The death of Shahbaz Bhatti, Pakistan's minister for religious minorities, in a drive-by shooting ended his life-long struggle for minority rights and understanding among people of different faiths in the predominantly Muslim state of 180 million.
His assassination, which followed months of personal threats, casts a long shadow over the prospects of a democratic and pluralistic Pakistan -- an ideal that the 42-year-old Catholic politician struggled for.
Two months ago, just kilometers from where Bhatti was assassinated today, fellow Pakistani People's Party stalwart and Governor of Punjab Province Salman Taseer was gunned down by his bodyguard. Both men had sought changes in Pakistan's blasphemy law.
Critics see the law as a controversial measure. Anyone accused under the law of speaking ill of Islam and the Prophet Muhammad is charged with a crime and faces the death penalty. Activists say the vague terminology has led to its misuse. Most blasphemy cases in Pakistan are intensely politicized and non-Muslim Pakistanis are live in fear of being targeted under the law.
Michelle Chaudhry, a close friend of Bhatti, says that he was committed to his life-long struggle seeking equal rights for Pakistan's minorities. She told RFE/RL's Radio Mashaal that he became an activist soon after finishing high school.
"He was totally committed to the cause, very brave. In fact just a few days ago he started receiving threatening calls," Chaudhry said.
"I told him just a few days ago, 'Shahbaz you need to hike up your security because these people are not going to stop at anything.' And he told me, 'If my God is with me and Jesus Christ is with me, no security guard can protect me more than Jesus can protect me."
'Most Committed Person'
Bhatti hailed from a Roman Catholic family in Faisalabad, an industrial and commercial hub in eastern Punjab Province. He inherited political activism from his father and formed his own political organization, the Christian Liberation Front, which in 1985 he merged into a new coalition of non-Muslim political activists called the All-Pakistan Minorities Alliance.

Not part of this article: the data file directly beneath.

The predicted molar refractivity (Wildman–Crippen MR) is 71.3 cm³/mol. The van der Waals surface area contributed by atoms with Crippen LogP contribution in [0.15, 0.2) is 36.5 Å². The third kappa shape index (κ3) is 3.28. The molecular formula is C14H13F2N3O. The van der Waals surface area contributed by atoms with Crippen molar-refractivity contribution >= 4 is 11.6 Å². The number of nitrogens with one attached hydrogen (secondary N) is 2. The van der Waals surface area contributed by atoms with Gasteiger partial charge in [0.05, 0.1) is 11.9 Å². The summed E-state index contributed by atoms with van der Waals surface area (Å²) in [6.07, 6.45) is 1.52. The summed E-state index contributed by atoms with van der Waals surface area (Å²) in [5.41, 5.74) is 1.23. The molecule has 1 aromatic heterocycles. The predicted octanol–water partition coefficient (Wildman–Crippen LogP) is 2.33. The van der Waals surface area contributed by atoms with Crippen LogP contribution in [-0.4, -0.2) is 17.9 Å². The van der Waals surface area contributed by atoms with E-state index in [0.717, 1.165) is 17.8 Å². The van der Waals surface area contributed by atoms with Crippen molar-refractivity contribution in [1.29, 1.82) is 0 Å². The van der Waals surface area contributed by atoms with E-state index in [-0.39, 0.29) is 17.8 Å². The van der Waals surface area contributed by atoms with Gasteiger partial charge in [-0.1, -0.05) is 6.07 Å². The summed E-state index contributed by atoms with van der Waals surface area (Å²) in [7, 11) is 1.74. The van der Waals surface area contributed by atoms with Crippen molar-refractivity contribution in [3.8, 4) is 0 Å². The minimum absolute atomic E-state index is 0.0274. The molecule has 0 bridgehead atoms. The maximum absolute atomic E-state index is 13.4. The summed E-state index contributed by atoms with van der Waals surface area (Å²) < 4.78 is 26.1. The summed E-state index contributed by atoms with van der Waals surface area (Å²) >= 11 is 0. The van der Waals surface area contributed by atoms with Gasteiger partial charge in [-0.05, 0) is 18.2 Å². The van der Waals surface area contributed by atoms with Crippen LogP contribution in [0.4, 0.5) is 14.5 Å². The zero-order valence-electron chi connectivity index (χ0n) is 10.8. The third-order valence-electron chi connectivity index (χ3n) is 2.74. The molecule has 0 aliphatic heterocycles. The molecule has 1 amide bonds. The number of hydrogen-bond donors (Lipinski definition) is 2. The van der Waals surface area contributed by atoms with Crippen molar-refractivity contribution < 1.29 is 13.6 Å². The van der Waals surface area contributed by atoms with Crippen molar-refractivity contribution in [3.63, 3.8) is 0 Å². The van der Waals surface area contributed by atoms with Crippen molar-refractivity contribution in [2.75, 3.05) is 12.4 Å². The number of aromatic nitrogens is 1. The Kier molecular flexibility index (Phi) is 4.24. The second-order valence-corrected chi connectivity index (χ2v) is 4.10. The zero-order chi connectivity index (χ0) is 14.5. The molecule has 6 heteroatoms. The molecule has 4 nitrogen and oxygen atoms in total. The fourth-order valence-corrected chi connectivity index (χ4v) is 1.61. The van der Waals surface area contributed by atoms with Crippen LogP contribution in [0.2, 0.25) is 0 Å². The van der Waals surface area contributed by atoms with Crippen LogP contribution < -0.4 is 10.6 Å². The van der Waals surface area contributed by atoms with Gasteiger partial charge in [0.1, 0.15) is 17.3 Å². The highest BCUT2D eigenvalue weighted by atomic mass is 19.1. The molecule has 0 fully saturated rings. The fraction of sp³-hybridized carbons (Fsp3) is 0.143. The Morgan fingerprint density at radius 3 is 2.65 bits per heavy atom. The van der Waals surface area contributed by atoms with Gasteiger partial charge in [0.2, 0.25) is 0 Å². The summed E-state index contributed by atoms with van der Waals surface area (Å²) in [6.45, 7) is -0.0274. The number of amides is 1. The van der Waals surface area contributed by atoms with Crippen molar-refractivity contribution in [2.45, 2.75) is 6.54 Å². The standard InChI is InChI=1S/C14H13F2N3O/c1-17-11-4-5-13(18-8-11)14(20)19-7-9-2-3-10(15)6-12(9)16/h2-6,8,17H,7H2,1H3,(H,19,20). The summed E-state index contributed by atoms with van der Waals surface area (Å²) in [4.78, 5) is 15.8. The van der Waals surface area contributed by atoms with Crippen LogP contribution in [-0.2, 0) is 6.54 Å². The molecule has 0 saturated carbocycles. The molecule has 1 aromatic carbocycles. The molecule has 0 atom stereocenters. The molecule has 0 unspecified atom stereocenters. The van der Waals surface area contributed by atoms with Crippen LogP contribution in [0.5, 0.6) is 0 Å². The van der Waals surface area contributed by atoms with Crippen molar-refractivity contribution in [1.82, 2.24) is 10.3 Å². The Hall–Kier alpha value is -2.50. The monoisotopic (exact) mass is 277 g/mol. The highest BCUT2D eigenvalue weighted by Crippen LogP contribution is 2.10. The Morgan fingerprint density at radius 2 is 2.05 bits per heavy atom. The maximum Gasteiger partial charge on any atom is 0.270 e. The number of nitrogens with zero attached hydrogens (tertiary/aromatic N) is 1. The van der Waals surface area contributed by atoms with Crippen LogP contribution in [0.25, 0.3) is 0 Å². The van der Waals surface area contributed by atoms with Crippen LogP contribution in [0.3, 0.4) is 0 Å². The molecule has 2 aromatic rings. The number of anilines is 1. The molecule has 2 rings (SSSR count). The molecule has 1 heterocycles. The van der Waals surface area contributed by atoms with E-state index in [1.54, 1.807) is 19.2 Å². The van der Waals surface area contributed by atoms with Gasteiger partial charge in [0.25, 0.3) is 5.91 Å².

Unlike many non-Muslim Pakistani politicians, Bhatti promoted the inclusion of minorities in the mainstream. He joined the current ruling Pakistani People's Party for its liberal and pluralistic credentials in 2002 and was elected to the national legislature on its ticket in 2008.
In his portfolio as the federal minister of minorities, he actively promoted interfaith harmony and understanding. About 4 percent of Pakistan's 180 million people are non-Muslims, with Hindus the predominant group, followed by some 3 million Christians, most of whom are extremely poor.
Bhatti was recognized internationally for his work and was honored in Finland and Canada. In 2009, the U.S. Commission on International Religious Freedom awarded him a first-of-a-kind medal.
Cecil Chaudhry is a former fighter pilot and human rights campaigner who knew Bhatti since his student days in the 1980s. He describes him as "one of the most committed persons that I have come across in my life," who sacrificed everything to end discrimination and oppression against minorities.
"He was the most vocal person in the country right now as far as the rights of minorities were concerned," Chaudhry says. "And as far as the blasphemy laws were concerned. And that's why he was targeted by the extremists."
Bhatti's killing has been widely condemned in Pakistan and internationally. He never married and left behind a family of four brothers, one sister, and an ailing mother, whom he visited every morning.
Abubakar Siddique is a senior correspondent in Prague and Majeed Babar is a correspondent for RFE/RL's Radio Mashaal